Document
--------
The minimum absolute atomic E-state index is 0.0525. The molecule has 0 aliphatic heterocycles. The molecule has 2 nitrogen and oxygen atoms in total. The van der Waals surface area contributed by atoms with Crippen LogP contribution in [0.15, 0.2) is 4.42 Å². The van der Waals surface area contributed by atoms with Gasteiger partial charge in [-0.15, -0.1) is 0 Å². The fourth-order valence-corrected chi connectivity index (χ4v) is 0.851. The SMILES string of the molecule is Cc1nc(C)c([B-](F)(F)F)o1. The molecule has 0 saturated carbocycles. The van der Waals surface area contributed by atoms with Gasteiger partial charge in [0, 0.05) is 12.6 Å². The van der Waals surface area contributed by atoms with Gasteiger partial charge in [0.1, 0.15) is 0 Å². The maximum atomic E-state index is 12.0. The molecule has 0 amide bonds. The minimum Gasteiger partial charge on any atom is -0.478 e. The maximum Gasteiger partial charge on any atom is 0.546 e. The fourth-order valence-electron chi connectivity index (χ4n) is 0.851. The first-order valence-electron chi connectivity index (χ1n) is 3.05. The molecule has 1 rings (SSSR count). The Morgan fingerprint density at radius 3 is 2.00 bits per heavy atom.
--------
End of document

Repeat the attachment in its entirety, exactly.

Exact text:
The minimum absolute atomic E-state index is 0.0525. The molecule has 0 aliphatic heterocycles. The molecule has 2 nitrogen and oxygen atoms in total. The van der Waals surface area contributed by atoms with Crippen LogP contribution in [0.15, 0.2) is 4.42 Å². The van der Waals surface area contributed by atoms with Gasteiger partial charge in [-0.15, -0.1) is 0 Å². The fourth-order valence-corrected chi connectivity index (χ4v) is 0.851. The SMILES string of the molecule is Cc1nc(C)c([B-](F)(F)F)o1. The molecule has 0 saturated carbocycles. The van der Waals surface area contributed by atoms with Gasteiger partial charge in [0, 0.05) is 12.6 Å². The van der Waals surface area contributed by atoms with Gasteiger partial charge in [0.1, 0.15) is 0 Å². The maximum atomic E-state index is 12.0. The molecule has 0 amide bonds. The minimum Gasteiger partial charge on any atom is -0.478 e. The maximum Gasteiger partial charge on any atom is 0.546 e. The fourth-order valence-electron chi connectivity index (χ4n) is 0.851. The first-order valence-electron chi connectivity index (χ1n) is 3.05. The molecule has 1 rings (SSSR count). The Morgan fingerprint density at radius 3 is 2.00 bits per heavy atom.